In his remarks, Qazi highlighted Pakistan’s focus on geoeconomics and how regional connectivity was crucial in this regard. He hailed the trial run of NLC trucks as a historic step that will strengthen road connectivity between Pakistan and Turkey, and also help promote bilateral trade.
The ambassador noted that operationalization of this road link will help reduce the cost and time for transportation.
The revival of Islamabad-Tehran-Istanbul Road Transport Corridor will generate revenue, boost trade and increase economic cooperation among ECO member states. After the initial successful run, NLC intends to increase and regularize freight transport between Pakistan and Turkey, helping to bring the two countries closer.
Javad Hedayati, director general of Transit Affairs Bureau of Road Maintenance and Transportation Organization of Iran, said the ITI Corridor can easily replace the Suez Canal route.
“ECO’s ITI transportation corridor holds huge potential; for one thing, transportation time between Istanbul and Pakistan is reduced to 10-12 days from 25-30 days [through the Suez Canal]. The corridor reduces transportation costs by 30%,” he was quoted as saying by the news portal of the Ministry of Roads and Urban Development.
According to the official, transportation costs rose dramatically in the wake of the Covid-19 pandemic.
“This has made road freight transport even more cost-effective. Today, there is a great opportunity for us to use our transit corridors, ITI in particular, to their full potential.”
TIR enables goods to be shipped from a country of origin, through transit countries, to a country of destination in sealed load compartments that are controlled by customs via a multilateral, mutually recognized system. It is said to be the easiest, safest and most reliable way to move goods across multiple international borders, saving time and money for transport operators and customs authorities.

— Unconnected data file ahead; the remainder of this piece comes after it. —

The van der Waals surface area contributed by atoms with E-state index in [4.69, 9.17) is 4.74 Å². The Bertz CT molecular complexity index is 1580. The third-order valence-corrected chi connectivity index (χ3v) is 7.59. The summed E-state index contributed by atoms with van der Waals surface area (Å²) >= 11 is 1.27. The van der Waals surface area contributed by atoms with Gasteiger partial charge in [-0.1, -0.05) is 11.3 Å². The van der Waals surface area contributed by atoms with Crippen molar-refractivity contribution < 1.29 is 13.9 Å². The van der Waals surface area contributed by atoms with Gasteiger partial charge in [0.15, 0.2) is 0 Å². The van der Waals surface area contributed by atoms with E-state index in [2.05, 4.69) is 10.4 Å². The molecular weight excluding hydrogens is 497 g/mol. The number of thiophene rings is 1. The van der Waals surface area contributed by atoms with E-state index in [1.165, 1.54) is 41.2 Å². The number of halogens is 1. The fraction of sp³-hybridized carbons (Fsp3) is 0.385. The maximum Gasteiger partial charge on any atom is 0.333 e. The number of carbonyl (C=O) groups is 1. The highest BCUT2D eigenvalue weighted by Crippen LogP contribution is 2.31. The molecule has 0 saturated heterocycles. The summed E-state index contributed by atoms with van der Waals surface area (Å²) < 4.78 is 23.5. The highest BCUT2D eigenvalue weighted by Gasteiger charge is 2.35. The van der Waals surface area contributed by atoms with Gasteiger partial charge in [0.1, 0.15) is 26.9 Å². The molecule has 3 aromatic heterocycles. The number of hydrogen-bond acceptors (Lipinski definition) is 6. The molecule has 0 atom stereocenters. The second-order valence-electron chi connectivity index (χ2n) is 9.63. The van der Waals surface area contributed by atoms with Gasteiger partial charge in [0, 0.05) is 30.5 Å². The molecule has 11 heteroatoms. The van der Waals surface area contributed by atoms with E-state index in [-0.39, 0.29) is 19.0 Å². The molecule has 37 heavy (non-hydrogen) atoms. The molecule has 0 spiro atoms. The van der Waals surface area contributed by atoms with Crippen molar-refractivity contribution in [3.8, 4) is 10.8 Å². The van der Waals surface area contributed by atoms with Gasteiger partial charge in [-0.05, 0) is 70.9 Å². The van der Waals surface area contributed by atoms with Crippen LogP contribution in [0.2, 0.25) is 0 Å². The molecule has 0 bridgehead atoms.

The TIR Convention is a multilateral treaty concluded in Geneva on Nov. 14, 1975, to simplify and harmonize the administrative formalities of international road transport.
“Iran is located on corridors linking north to south and west to east,” says Mohammad Lahouti, the head of Iran Export Confederation, adding that the country remains the most important corridor to cross West Asian region, though many countries tried to somehow replace it over these years.
ITI Rail Corridor Expected to Be Relaunched in 2021
Besides road, the ITI corridor also links the three countries along the way via railroad.
The freight train is expected to be relaunched in 2021 and has created a positive atmosphere for those in the business world, wrote Turkey’s Anadolu Agency.
The connecting train services were initially launched in 2009, but was suspended in 2011 due to several delays in Pakistan.
While 1,850 kilometers (1,150 miles) of the railroad are in Turkey, 2,603 kilometers (1,620 miles) are in Iran and 1,990 kilometers (1,230 miles) are in Pakistan.
In 2020, at the 10th ECO Transport and Communications Ministers Meeting, participants decided to relaunch the railroad in 2021.
Ahmet Cengiz Ozdemir, chairman of the Foreign Economic Relations Board of Turkey-Pakistan Business Council, said the train has critical importance in the development of countries in Turkey's regional integration.
"The railroad, aiming to strengthen communication and interaction between three countries, is not active due to uncertainties and conflicts in the region," he said.
Ozdemir underlined that the three countries can benefit from the railroad that can be integrated with air and seaways.
The duration of 14 days (via railroad) provides advantages in terms of time and cost compared to seaways, he added.
Commenting on China's Road and Belt Project to connect China and Europe uninterruptedly, he said the ITI railroad is also important for China, considering Chinese investments in Pakistan and Iran.
“Thanks to the free trade agreement between China and Pakistan, third countries can export to China without paying customs duties,” he said.
“The launch of the railroad in the coming days, which has big implications for the region, has created a positive environment for the business world. We are aware that the route will provide access to important markets. We hope that the problems will be resolved soon, even before the end of 2021.”
The Turkish official underlined that the train is also important for passengers because it provides lower prices versus airways.
Ozdemir stressed that the line will also provide opportunities for neighboring countries such as Afghanistan, Azerbaijan, Kazakhstan, Kyrgyzstan, Tajikistan, Turkmenistan, Uzbekistan and China.